In many engines, the thermostat housing serves as the coolant outlet and is located on either the cylinder block or intake manifold. Coolant typically flows out of the housing, through a large hose, and into the radiator. These housings hold the thermostat that regulates the flow of coolant through the engine and radiator. They are typically made of a plastic composite, aluminum, pot metal, or other similar materials. A fiber gasket will typically be used to connect the thermostat housing to the block or intake manifold, though plastic and rubber gaskets also exist.
The main purpose of a thermostat housing is to contain the engine thermostat and provide a coolant outlet to the radiator. In some cases, each radiator hose will be connected to a similar looking housing, with one serving as a coolant inlet and the other as an outlet. The thermostat housing will typically be the one with a larger bulge where it meets the engine, as it has to have room for a thermostat while the other, empty housing is simply an inlet or outlet point.
In addition to holding the thermostat, these housings may also serve as an air bleed point for the cooling system. A thermostat housing may have a bleed valve that can be loosened to allow the escape of any air that has been trapped in the block. Not every vehicle has this feature, though it can be very useful any time the cooling system is drained and refilled, or flushed out.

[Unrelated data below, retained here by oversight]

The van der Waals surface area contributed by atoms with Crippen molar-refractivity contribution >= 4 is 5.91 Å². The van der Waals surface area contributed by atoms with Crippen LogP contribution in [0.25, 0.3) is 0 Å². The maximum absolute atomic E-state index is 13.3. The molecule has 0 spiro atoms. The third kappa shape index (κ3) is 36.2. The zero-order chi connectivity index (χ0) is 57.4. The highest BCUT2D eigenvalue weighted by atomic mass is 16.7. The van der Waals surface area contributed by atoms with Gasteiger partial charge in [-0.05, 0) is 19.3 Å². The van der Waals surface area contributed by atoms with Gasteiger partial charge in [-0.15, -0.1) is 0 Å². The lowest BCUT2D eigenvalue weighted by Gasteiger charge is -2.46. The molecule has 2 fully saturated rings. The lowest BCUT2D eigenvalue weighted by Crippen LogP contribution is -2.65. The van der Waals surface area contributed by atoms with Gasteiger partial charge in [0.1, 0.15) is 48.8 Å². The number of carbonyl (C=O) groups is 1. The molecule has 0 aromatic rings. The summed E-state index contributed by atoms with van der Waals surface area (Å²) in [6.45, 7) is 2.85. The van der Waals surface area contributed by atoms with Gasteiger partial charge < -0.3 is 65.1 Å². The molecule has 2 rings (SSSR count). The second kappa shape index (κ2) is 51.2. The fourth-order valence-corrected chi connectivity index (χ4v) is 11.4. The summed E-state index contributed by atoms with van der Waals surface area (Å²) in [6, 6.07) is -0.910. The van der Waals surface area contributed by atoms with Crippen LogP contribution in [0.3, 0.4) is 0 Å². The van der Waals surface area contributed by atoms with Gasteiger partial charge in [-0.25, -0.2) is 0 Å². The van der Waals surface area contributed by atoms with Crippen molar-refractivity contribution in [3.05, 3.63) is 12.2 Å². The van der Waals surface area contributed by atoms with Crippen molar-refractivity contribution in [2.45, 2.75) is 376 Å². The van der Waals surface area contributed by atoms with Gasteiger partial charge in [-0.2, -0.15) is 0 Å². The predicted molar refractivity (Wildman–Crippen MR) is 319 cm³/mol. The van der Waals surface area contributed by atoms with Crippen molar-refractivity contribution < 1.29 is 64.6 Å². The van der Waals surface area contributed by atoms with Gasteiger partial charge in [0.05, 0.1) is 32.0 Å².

When a thermostat is suspected of failure and needs to be inspected or replaced, the housing must be removed. This is typically a simple operation, though some vehicles have thermostat housings that are very difficult or time consuming to reach. The best way to locate the thermostat is typically to follow each radiator hose to the engine and determine which connects to a removable housing. If both hoses connect to a removable component, there will typically only be one that appears capable of containing a thermostat.
In some cases, a thermostat housing may begin leaking and require replacement. Another reason for replacement is if pitting develops on the gasket surface, which may be noticed when the housing is removed to service the thermostat. As coolant breaks down over time it can become acidic and eat away at things like gaskets and hoses, though it may also attack metal, such as the internal components of the water pump or the mounting surface of a thermostat housing. When this happens, the housing typically has to be replaced.